TL;DR – Change is the only constant.
There was a story of a certain Ms Allyda, whose family had to downgrade from a 4-room HDB flat, because her husband lost his job.
Yes, it’s true, we don’t know the exact circumstances that led to her husband losing his job. We also don’t know what steps her husband took after he knew he was going to lose his job, if at all.
But there’s one thing we do know. Gone are the days where you work in one company your entire life. And we are also past the age where you can stay in one career your entire life. Now we live in an age where you can expect to work in multiple careers. We are in an age where we often have to pivot our careers.
Startups are familiar with this word – PIVOT. For startups, a pivot is a “structured course correction designed to test a new fundamental hypothesis about the product, strategy, and engine of growth”. A startup pivots when a it pursues a new direction, leveraging on things that they have previously learnt. Famous pivots include YouTube and Instagram. When YouTube first started, it was video dating site. Instagram started as a check-in sort of game.
Similarly, we may find that we need to pivot our careers. But it’s never a good idea to pivot into something else blindly. Instead, to be successful in pivoting, you will need to assess and take stock of your skillset and aspirations, you will also need to do sufficient research, speak with people, find out if your assumptions are valid, etc etc etc.
Feeling overwhelmed already? There is help.
That sounds like a lot of work. It is.
But help is at hand. NTUC has recently launched a programme, aptly named the PIVOT Programme, to help working professionals upskill and move into future jobs.
Specifically, the PIVOT Programme also provides greater emotional support to working professionals facing transitions. It’s spearheaded by NTUC’s U Associate and supported by its U Associates across different industries, NTUC’s U PME Centre and NTUC’s e2i.
The programme aims to establish a strong support network. To do that, each participating U Associate will have a group of volunteers from the professional guilds or associations to support and share industry experiences with PIVOT participants who are keen to enter these industries. These volunteers have been trained by the Singapore Psychological Society to better interact and communicate with the PIVOT participants in a more empathetic manner.
Sounds good in theory. Does it work in reality?
We attended the first PIVOT industry talk that took place on 7th April to find out.
The first industry talk and networking session organised by PIVOT targeted at two industries. It was for people looking to join the IT or Civil Engineering sectors. Volunteers from the the civil engineering, IT service management, and IT security and control industries presented to the participants the macro-trends in their respective industries. They also told the participants what is need to join their respective industries.
Lots of information, but could be better presented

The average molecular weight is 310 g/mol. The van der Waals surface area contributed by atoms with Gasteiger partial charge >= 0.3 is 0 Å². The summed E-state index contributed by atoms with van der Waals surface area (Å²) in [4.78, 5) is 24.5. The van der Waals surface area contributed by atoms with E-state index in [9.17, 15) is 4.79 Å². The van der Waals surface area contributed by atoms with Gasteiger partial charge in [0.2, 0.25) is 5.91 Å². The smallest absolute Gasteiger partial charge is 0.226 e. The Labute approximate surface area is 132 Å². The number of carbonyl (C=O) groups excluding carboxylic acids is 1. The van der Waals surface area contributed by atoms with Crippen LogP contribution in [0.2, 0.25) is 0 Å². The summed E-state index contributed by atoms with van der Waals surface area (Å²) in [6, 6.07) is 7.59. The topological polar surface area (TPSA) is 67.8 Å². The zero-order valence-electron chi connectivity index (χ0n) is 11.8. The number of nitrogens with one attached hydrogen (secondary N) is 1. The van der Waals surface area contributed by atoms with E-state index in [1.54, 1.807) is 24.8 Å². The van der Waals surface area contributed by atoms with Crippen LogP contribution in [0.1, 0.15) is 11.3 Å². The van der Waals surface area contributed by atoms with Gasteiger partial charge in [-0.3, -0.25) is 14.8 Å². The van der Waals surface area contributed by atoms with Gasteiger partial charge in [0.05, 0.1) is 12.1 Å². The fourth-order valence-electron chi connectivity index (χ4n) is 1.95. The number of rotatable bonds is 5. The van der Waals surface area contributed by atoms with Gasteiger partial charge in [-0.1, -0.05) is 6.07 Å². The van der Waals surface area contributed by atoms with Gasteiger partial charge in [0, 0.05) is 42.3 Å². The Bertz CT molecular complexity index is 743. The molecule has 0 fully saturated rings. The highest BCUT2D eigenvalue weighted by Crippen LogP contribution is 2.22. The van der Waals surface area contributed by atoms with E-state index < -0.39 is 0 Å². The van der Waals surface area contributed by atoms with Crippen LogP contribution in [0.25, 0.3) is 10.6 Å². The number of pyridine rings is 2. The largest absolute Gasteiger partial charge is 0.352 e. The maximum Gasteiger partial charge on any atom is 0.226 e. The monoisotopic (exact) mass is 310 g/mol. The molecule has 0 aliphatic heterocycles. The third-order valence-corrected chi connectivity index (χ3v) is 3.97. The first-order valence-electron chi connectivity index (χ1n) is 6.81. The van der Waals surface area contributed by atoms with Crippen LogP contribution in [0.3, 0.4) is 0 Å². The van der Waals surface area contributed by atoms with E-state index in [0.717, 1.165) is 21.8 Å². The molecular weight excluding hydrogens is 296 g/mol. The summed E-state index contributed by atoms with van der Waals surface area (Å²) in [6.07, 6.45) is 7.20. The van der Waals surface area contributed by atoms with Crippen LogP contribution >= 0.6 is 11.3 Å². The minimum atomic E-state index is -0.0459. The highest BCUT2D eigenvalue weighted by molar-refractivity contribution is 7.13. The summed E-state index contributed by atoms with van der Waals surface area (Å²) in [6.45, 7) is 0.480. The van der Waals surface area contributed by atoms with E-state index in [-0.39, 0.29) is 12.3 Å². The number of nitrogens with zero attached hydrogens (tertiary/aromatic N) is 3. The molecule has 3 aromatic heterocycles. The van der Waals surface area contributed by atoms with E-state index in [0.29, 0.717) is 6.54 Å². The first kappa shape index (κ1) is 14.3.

The presentations by the volunteers was chock-full of information. Maybe too much information. And it didn’t help that the presentations weren’t well structured. Often, the presenters would just go through laundry lists of information, without being clear about why that information is important. As a result, it got a bit hard to follow and pay attention to the presentations.
It would have been better if the presentations were kept succinct. Present only the least amount of information needed to help each participant answer these three questions:
- Why should I even consider joining this industry?
- If there are good reasons for joining this industry (e.g. it’s a growing industry with good career prospects), am I suitable for the industry?
- Ok, I am suitable, so what must I do now to join the industry?
We suppose PIVOT being such a new initiative, and this being the first of such sessions, the organisers and volunteers are still trying to find their footing. Perhaps the presenters had thought ‘more info is better’, or perhaps NTUC did not know enough about the attendees to gauge their level of knowledge about these two industries and hence were not able to better brief the presenters. If the presentations were better structured, they would have been easier to follow and been more useful.
Conversations were rich and useful
After all the presentations were over, the participants went to network and talk to the volunteers from the various industries. Even though the presentations were too detailed and could have been improved, the conversations that the volunteers had with the participants were very useful and practical in comparison. The volunteers really engaged the participants, answering their questions patiently, and providing targeted information that the participants needed.
Part of a longer journey
For participants who wanted more help in their pivoting process, they were also able to speak to the career coaches from U PME who were present at the session. These participants can also opt for peer-to-peer support. The PIVOT Programme can also help participants to find the relevant career preparatory courses and appropriate structured technical training.
All these are done with the eventual aim of helping the participants to secure good jobs in these growth industries. It’s a journey that goes beyond just a single information session. For the participants who are committed to this journey, we are hopeful that the PIVOT Programme can help them. And we are confident that the programme will keep getting better.
So, if you want to avoid being in a situation where you have to downgrade your HDB flat because of unemployment, you will need to pivot your career. And if so, we recommend that you check out this new PIVOT Programme!
(Cover image via)